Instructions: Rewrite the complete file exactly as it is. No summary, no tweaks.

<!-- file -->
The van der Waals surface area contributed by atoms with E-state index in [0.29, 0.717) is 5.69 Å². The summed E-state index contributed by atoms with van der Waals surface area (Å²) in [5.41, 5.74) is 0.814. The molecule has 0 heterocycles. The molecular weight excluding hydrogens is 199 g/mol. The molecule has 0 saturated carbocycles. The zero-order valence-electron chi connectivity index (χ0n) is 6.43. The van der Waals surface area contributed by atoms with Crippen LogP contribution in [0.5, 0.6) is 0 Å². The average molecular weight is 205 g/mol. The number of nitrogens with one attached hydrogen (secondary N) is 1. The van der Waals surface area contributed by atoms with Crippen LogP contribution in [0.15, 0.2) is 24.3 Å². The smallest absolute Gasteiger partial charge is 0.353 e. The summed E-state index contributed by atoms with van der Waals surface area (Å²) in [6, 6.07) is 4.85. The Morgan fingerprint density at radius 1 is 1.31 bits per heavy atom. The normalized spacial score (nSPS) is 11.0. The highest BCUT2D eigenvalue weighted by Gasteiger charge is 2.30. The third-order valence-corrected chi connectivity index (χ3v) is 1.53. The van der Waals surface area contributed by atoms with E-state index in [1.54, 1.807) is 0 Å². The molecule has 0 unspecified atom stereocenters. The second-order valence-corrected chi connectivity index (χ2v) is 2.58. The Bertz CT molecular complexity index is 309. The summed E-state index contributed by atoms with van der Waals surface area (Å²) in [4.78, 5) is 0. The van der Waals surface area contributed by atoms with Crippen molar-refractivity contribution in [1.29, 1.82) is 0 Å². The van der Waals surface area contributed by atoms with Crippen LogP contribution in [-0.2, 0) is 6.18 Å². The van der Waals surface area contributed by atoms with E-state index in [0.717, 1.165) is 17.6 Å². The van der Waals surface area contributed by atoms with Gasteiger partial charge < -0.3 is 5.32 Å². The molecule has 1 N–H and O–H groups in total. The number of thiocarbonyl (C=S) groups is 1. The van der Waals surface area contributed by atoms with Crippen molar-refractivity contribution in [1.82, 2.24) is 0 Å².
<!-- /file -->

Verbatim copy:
The van der Waals surface area contributed by atoms with E-state index in [0.29, 0.717) is 5.69 Å². The summed E-state index contributed by atoms with van der Waals surface area (Å²) in [5.41, 5.74) is 0.814. The molecule has 0 heterocycles. The molecular weight excluding hydrogens is 199 g/mol. The molecule has 0 saturated carbocycles. The zero-order valence-electron chi connectivity index (χ0n) is 6.43. The van der Waals surface area contributed by atoms with Crippen LogP contribution in [0.5, 0.6) is 0 Å². The average molecular weight is 205 g/mol. The number of nitrogens with one attached hydrogen (secondary N) is 1. The van der Waals surface area contributed by atoms with Crippen LogP contribution in [0.15, 0.2) is 24.3 Å². The smallest absolute Gasteiger partial charge is 0.353 e. The summed E-state index contributed by atoms with van der Waals surface area (Å²) in [6, 6.07) is 4.85. The Morgan fingerprint density at radius 1 is 1.31 bits per heavy atom. The normalized spacial score (nSPS) is 11.0. The highest BCUT2D eigenvalue weighted by Gasteiger charge is 2.30. The third-order valence-corrected chi connectivity index (χ3v) is 1.53. The van der Waals surface area contributed by atoms with E-state index in [1.54, 1.807) is 0 Å². The molecule has 0 unspecified atom stereocenters. The second-order valence-corrected chi connectivity index (χ2v) is 2.58. The Bertz CT molecular complexity index is 309. The summed E-state index contributed by atoms with van der Waals surface area (Å²) in [4.78, 5) is 0. The van der Waals surface area contributed by atoms with Crippen molar-refractivity contribution in [1.29, 1.82) is 0 Å². The van der Waals surface area contributed by atoms with Crippen LogP contribution in [-0.2, 0) is 6.18 Å². The van der Waals surface area contributed by atoms with E-state index in [0.717, 1.165) is 17.6 Å². The van der Waals surface area contributed by atoms with Gasteiger partial charge < -0.3 is 5.32 Å². The molecule has 1 N–H and O–H groups in total. The number of thiocarbonyl (C=S) groups is 1. The van der Waals surface area contributed by atoms with Crippen molar-refractivity contribution in [1.82, 2.24) is 0 Å².